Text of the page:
Were you to go to Britney Spears’ Instagram page, you’d find video after video of the early-aughts star wearing bizarre outfits and appearing to do some kind of interpretive dance. It has been a long journey for Spears to get to a point where she can freely express herself as an artist. In fact, Spears would probably smile knowing that people don’t understand her posts and the plethora of emojis that she uses in the captions.
In the pages of her memoir, “The Woman in Me,” Britney Spears gives readers an understanding of why she did the things that fueled tabloid headlines for years and the very real effects fame and gossip had on her as a vulnerable young woman. From her childhood home in Louisiana to the 13-year conservatorship that was the subject of the #FreeBritney movement, readers journey with Spears through decades of traumatic experiences and behind-the-scenes details that give a fuller picture of the star, who is now in her early 40s.
One story from the memoir has recently made headlines: Spears writes of having an abortion at the encouragement of her then-partner Justin Timberlake. Calling the abortion “one of the most agonizing things I have ever experienced in my life,” Spears expresses remorse for having given up her child to appease Timberlake, especially upon coming to realize that he did not have her best interests in mind when he encouraged the decision.
Scripture says, “God understands every human deed” (Sir 15:19). Throughout the book, it is clear that Britney Spears was motivated from a very young age by a desire to please the people around her. Whether it was trying to avoid conflict with her alcoholic father, wearing explicit outfits that stylists picked out for her, overlooking a boyfriend’s infidelity, or shaving her head in an attempt to outwardly express the grief she felt after losing a close relative to cancer, Spears was always looking for acceptance and validation.
God carries her through
God, however, saw Britney Spears, understands her every deed, and desires to give her the love and affirmation she craves. And as she testifies to in story after story, she realizes that God is the one who carried her through years of pain and the many regrets that she has even today. Like someone who has truly experienced the Cross, Spears says she has no other explanation for how she made it through so many trials.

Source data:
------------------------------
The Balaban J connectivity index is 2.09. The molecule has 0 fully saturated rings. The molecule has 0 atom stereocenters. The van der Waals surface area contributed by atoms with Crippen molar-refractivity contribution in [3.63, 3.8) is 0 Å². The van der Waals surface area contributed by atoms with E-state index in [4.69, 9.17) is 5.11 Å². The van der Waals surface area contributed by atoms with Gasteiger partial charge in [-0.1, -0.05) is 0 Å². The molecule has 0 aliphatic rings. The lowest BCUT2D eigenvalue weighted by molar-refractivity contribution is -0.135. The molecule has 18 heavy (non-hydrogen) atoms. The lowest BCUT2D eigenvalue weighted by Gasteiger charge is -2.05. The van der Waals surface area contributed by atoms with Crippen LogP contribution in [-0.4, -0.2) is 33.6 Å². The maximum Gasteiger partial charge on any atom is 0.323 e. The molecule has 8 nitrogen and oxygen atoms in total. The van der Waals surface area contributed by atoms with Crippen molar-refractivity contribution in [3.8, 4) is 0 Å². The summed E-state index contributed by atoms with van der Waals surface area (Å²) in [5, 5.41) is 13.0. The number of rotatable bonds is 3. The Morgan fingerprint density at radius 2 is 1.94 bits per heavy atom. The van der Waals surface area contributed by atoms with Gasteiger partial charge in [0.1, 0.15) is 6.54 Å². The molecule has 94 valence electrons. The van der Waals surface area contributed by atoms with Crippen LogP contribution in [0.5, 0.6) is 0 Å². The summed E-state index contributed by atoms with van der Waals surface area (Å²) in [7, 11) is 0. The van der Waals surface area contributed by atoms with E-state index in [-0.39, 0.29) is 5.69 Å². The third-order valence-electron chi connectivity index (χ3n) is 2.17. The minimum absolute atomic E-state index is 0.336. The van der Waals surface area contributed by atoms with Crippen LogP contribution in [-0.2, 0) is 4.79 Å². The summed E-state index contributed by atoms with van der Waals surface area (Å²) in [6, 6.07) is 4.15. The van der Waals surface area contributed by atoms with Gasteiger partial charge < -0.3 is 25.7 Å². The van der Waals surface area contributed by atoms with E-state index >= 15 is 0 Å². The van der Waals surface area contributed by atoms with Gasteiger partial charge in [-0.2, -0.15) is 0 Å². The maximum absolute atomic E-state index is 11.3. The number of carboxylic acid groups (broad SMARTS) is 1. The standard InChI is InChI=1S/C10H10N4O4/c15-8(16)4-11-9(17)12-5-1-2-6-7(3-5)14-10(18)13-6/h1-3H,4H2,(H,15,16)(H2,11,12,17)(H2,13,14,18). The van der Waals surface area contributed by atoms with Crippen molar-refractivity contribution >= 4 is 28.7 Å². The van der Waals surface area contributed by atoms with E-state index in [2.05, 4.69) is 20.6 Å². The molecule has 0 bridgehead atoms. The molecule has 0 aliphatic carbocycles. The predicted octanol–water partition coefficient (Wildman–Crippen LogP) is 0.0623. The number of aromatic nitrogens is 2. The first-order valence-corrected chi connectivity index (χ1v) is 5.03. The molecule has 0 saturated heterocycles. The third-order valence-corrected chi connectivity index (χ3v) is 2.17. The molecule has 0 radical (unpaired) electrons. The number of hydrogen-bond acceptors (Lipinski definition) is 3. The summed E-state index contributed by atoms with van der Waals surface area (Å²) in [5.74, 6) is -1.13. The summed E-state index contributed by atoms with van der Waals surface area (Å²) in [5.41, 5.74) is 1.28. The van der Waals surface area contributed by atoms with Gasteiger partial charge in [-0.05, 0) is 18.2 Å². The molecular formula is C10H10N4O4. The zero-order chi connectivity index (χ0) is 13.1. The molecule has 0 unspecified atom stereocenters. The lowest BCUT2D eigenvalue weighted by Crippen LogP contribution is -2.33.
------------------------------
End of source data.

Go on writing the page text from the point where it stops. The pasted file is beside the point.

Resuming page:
For Catholics especially, reading “The Woman in Me” provides a valuable opportunity to look at “the other side” and there find compassion for someone whose lifestyle seems to go against everything that we believe. Spears is vulnerable in her new book, providing insight into why she was willing to be sexualized in her public appearances, her masquerading as a hardcore partier, and the experience of having her capabilities as a mother constantly questioned publicly.
It would be a mistake — perhaps even a tragedy — to read Spears’ memoir simply as tabloid fodder. What Britney Spears has provided us with in this book is a catalyst for conversion — for readers to move beyond what they see or hear about individuals and to better understand them, to see them as God sees them.
Some readers may be put off by some of the book’s content; there are mentions of suicidal ideation, alcohol abuse, sexual encounters and some occasional explicit language, but these details are not salacious in any way. They all serve to paint the picture of the life of a woman who grew up in the public eye and has reflected on her experiences.
Growth is always difficult; done within the public eye and amid the judgements of strangers the process must become distorted and drawn out. Spears’ journey is unimaginable to most of us, but we can wish her well, praying that her trek eventually leads her further away from her indiscretions as she moves into a life of maturity, freedom and (hopefully) a deeper acquaintance with faith.
“The Woman in Me“
Britney Spears, Gallery Books (2023)
288 pages, $32.99